Dave and Anthony are now practically interviewing with each other. Totally engrossed in a crossfire of childhood experiences.

“I was never violent, but I hated jocks,” says Dave. “When I was in grammar school, my teachers nicknamed me Uncle David because I was the guy all of my classmates would come to if they had a problem.”

Anthony: “You would have hated me? No, you would have liked me. When I was ten, I pierced my ear. They thought I needed electro-shock therapy, because I came to school with this big ring in my ear. In 1972, in the Mid-West, that was like OK, this kid needs a rubber room and a straightjacket.”

Dave submits: “I guess then I would have liked you.”

“And when I was 16,” Anthony continues enthusiastically. “I had a big fight with my girl-friend and she was driving her father’s Lincoln. So I took a syringe- this was way before I was into heavily into shooting drugs- and I stuck it in my arm and withdrew from my vein a syringe full of blood, squirted it into the palms of my hands and put it on my lips. Then I proceeded to kiss the windows all around her car with my blood lips. She tried to wash it of so her father wouldn’t know, but it never came off, it had actually stained the glass.”

Dave: “That’s a great story. What was I like as a kid? Totally self-destructive. Like, when I was maybe six or seven, I used to take razor blades and cut open my fingers and hold them over this mirrored counter in the bathroom… I can’t believe I’m telling you this. Anyway, when I’d cut all my fingers I’d hold them out and just watch them slowly bleed. And then, when I was done with that I would take tweezers and pull taste buds off my tongue and line them up on the counter. That was how I vented my rage.”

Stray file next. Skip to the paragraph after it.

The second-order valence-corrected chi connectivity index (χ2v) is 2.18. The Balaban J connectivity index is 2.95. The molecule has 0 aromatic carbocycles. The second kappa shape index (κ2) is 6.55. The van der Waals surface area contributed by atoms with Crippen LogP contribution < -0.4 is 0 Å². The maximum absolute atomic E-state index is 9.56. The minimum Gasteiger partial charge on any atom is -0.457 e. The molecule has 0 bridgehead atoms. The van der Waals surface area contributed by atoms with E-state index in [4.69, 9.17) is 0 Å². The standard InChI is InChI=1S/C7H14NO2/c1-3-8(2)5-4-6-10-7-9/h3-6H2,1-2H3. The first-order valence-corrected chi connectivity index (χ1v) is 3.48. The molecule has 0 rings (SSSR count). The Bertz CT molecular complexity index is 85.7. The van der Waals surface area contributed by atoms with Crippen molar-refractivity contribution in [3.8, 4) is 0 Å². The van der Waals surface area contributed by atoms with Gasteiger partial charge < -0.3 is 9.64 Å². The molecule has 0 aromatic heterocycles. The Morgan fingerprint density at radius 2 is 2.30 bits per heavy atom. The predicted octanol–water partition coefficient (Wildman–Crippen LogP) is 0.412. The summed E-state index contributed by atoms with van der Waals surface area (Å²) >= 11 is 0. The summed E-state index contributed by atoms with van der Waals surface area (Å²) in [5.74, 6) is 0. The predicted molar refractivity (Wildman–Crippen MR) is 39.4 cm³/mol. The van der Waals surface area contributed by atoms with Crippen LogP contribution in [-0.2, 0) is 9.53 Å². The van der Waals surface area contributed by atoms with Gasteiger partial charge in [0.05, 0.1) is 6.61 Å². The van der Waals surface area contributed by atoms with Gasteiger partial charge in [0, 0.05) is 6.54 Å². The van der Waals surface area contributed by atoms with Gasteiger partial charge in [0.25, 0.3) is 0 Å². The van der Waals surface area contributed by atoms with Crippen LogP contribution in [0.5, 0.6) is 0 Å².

When a band have been together for as long as the Chili Peppers, the prospect of yet another photo session is hugely unappealing. But they’re not a band short on ideas-they chose K-Mart to take their latest session. K-Mart specialises in photos of loving-couple, happy-family, bouncing-baby dimensions- a smear of Vaseline, a pale-blue curtain, a few ‘cheeses’ and you’re done.

In view of the special occasion, Flea decided he’d wear a suit, and drove into town on his motorbike to buy one. On the way, however, he spotted something better. Parking his bike outside, he ran into the shop, purchased the outfit and, realising it would save time, put it on. A fearsome-looking skinhead, covered in tattoos and piercings, on the back in an enormous Harley Davidson, wearing a full-length red-taffeta Mexican wedding dress.

The Red Hot Chili Peppers are not averse to a laffs-they are, after all, one of the few bands able to maintain their musical sincerity while dressed up as enormous sliver lightbulbs.

“Those fucking costumes,” spits Dave.

“Dave did not want to wear one,” Kiedis smiles. “We were all into it, but he didn’t stop whining.”

Dave: “They were a fucking dumb idea. I couldn’t hear, I couldn’t see and I could hardly fucking hold my guitar, let alone play it. I hated those costumes.”